Gene Hackman did not return for the second film. All of his scenes were originally filmed by director Richard Donner. Existing scenes that required Hackman used a look-alike and a voice impersonator to add any lines needed.
In a 2004 interview, Margot Kidder claimed that Richard Donner shot enough scenes to make his own cut of the film, and that the unused footage was "somewhere in a vault". A website started a petition for Warner Bros. to allow and sponsor Donner's cut of Superman II (1980). The footage was re-edited into Superman II (2006) aka "The Donner Cut".
Tom Mankiewicz was hired to oversee the script, originally written by Mario Puzo, for the original Superman (1980), which was to be made simultaneously with its sequel. Mankiewicz eliminated most of the camp elements Puzo added to the original draft and went ahead with the filmmakers' decision to keep the story's religious allusions. Specifically: Jor-El (God) casts Zod (Satan) from Krypton (Heaven), Jor-El's speech as he and Lara say goodbye to Kal-El ("The son becomes the father and the father the son), A ship in the form of a star brings Kal-El to Earth (the star of Bethlehem), Kal-El comes to a couple unable to have children ("How we prayed and prayed the good Lord would see fit to give us a child"), Clark Kent travels into the wilderness to find out who he really is and what he has to do (not much is known about Jesus during his middle years), and "...You must live as one of them but always hold in your heart the pride of your special heritage. They can be a great people Kal-El, they wish to be, they only lack the light to show the way. For this reason above all, their capacity for good, I have sent them you, my only son."
In the original script, the nuclear missile from Superman (1978) releases Zod and companions from the Phantom Zone. This scene was added to "The Richard Donner Cut" DVD edition, and the scene in Paris was deleted.
An early version of the script had four Kryptonian exile villains. Jak-El was supposed to be an evil prankster and source of comic relief. He is described as "a psychopathic jokester, whose pranks and practical jokes are only funny to him when they cause death and suffering to others." The character was never cast.
Director Richard Lester was not sympathetic to the epic look that Richard Donner had given the original Superman (1978), saying that he didn't want to do "the David Lean thing'. Lester decided to scrap most of Oscar-winning cinematographer Geoffrey Unsworth''s footage, and hired director Michael Winner's cinematographer, Robert Paynter, to create a style that would evoke Superman's roots in comic books. Lester, Paynter and camera operator Freddie Cooper replaced Unsworth's gliding camera with horizontal panning and static framing to evoke comic books and comic strips, with static frames crammed with people and objects. Similarly, the composition of shots the trio developed for Superman II (1980) had objects and people crammed into the frame. To further emphasize comic book composition, the action was photographed from one angle, to give the film a desired flatness. Harkening back to the techniques of the early sound era, Lester's films had always been shot with three cameras filming the action simultaneously; two cameras for close-ups, one for the long shot. Lester's technique added to the friction on the set caused by Donner's firing. Margot Kidder particularly disliked him.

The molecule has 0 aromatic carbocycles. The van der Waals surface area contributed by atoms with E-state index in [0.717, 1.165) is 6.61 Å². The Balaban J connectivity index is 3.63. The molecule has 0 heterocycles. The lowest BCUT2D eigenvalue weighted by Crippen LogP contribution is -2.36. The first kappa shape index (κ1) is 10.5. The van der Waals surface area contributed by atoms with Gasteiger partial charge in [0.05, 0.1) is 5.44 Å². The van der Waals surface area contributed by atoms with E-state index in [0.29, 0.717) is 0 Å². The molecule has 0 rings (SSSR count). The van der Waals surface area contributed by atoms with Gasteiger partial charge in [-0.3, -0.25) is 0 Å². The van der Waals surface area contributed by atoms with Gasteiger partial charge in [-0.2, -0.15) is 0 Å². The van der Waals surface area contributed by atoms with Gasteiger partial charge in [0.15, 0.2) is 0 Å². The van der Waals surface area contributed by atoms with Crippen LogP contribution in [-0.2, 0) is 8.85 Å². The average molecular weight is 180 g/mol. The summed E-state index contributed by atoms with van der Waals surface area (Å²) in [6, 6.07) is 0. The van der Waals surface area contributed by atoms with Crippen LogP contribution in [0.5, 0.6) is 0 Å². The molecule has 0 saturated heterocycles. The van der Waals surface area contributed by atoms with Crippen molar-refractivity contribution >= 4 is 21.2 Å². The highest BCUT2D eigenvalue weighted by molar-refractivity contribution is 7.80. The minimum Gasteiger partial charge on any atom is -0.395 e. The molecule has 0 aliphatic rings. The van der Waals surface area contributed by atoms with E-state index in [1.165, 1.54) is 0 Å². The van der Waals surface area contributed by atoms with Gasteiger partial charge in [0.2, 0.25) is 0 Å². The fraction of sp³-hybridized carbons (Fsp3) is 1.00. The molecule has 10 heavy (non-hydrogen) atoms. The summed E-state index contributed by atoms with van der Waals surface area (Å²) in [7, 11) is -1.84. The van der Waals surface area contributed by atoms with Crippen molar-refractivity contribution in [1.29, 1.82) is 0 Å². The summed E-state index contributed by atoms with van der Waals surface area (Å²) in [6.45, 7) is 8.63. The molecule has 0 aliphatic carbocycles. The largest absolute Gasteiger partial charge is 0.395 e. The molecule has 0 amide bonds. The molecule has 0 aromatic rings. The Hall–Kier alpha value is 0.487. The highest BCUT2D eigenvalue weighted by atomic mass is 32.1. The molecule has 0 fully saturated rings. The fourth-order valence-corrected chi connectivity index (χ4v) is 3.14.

The 1984 ABC Television broadcast of the film used over 30 minutes of footage deleted from the theatrical release, almost all directed by Donner. The ABC scenes include: Superman flying past the Concorde (intended for the first film), extra dialogue between Luthor and Otis in jail, extra dialogue between Luthor and Eve flying to and within the Fortress of Solitude, the death of the young boy trying to escape East Houston, Idaho, the soufflé, and scenes between Superman and Lois. Nearly fifteen minutes of extra footage with Gene Hackman includes a pivotal scene in the Fortress where Luthor begs forgiveness from Superman.
Originally, Richard Donner had filmed Superman talking to his father for Superman II (1980), but Marlon Brando sued for (and won) a share of the first film's profits. The lawsuit also awarded him a share of this film's profits, even though he doesn't appear in it. Brando's scenes were replaced by scenes with Superman's mother. Brando's scenes appear in Superman II (2006) and briefly during a scene in Superman Returns (2006).
The scene where General Zod, Ursa, and Non use their super-breath to create a storm in Metropolis was shot over three freezing November nights at Pinewood Studios in England. Director Richard Lester improvised most of the jokes.
US-born director Richard Lester, an American expatriate living in England, claimed he'd never heard of Superman before he was hired to replace original director Richard Donner. He said that comic books weren't allowed in his house when he was child.
Towards the end of the movie, when Clark Kent enters the Daily Planet floor to talk to Lois for the last time, a sign in the background on the white board says "Daha iyisi olamaz". It's in Turkish, and means "There can't be anything better".
In the movie, when a power-less Clark Kent finds the Green Kryptonian Crystal at the Fortress of Solitude, he later returns with his powers restored as Superman and no explanation is given as to how he got them back. In the shooting script for the film, the Green Kryptonian Crystal is actually what gives Superman his powers back. When Clark grabs the Crystal, it glows and pulsates with a powerful energy that is stored within and Clark trembles as its Kryptonian power passes into his body, giving him back his powers. The scene with the Crystal's energy actually shown restoring Clark's powers, though, was never filmed and it is only implied at the Crystal restores his powers in the final cut.